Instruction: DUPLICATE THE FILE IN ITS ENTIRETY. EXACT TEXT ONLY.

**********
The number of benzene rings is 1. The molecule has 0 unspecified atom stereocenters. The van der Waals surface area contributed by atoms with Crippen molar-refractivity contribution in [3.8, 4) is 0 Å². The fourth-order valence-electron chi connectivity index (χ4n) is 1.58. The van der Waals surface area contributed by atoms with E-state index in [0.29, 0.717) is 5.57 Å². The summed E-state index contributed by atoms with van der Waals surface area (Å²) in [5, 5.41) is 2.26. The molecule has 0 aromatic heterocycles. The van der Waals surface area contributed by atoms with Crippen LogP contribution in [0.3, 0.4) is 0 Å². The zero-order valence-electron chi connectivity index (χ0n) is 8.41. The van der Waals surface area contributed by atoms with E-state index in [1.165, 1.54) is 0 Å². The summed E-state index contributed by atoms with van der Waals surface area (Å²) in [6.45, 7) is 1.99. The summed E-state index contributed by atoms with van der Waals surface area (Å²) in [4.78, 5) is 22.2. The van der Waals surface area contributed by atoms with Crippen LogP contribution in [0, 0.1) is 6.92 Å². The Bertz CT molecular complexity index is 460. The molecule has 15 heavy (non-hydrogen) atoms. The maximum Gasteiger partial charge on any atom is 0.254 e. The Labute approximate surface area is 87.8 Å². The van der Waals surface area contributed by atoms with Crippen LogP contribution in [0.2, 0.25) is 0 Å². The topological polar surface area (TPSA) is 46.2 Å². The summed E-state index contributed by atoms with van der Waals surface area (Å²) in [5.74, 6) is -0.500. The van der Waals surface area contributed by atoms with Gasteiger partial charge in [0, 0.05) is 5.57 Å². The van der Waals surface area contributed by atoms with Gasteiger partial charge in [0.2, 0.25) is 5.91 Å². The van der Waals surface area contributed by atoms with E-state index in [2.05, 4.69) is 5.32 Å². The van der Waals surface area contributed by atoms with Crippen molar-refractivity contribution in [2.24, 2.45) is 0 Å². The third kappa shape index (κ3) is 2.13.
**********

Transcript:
The number of benzene rings is 1. The molecule has 0 unspecified atom stereocenters. The van der Waals surface area contributed by atoms with Crippen molar-refractivity contribution in [3.8, 4) is 0 Å². The fourth-order valence-electron chi connectivity index (χ4n) is 1.58. The van der Waals surface area contributed by atoms with E-state index in [0.29, 0.717) is 5.57 Å². The summed E-state index contributed by atoms with van der Waals surface area (Å²) in [5, 5.41) is 2.26. The molecule has 0 aromatic heterocycles. The van der Waals surface area contributed by atoms with Crippen LogP contribution in [0.3, 0.4) is 0 Å². The zero-order valence-electron chi connectivity index (χ0n) is 8.41. The van der Waals surface area contributed by atoms with E-state index in [1.165, 1.54) is 0 Å². The summed E-state index contributed by atoms with van der Waals surface area (Å²) in [6.45, 7) is 1.99. The summed E-state index contributed by atoms with van der Waals surface area (Å²) in [4.78, 5) is 22.2. The van der Waals surface area contributed by atoms with Crippen LogP contribution in [0, 0.1) is 6.92 Å². The Bertz CT molecular complexity index is 460. The molecule has 15 heavy (non-hydrogen) atoms. The maximum Gasteiger partial charge on any atom is 0.254 e. The Labute approximate surface area is 87.8 Å². The van der Waals surface area contributed by atoms with Crippen LogP contribution in [0.2, 0.25) is 0 Å². The topological polar surface area (TPSA) is 46.2 Å². The summed E-state index contributed by atoms with van der Waals surface area (Å²) in [5.74, 6) is -0.500. The van der Waals surface area contributed by atoms with Gasteiger partial charge in [0, 0.05) is 5.57 Å². The van der Waals surface area contributed by atoms with Gasteiger partial charge in [0.2, 0.25) is 5.91 Å². The van der Waals surface area contributed by atoms with E-state index in [2.05, 4.69) is 5.32 Å². The van der Waals surface area contributed by atoms with Crippen molar-refractivity contribution in [2.24, 2.45) is 0 Å². The third kappa shape index (κ3) is 2.13.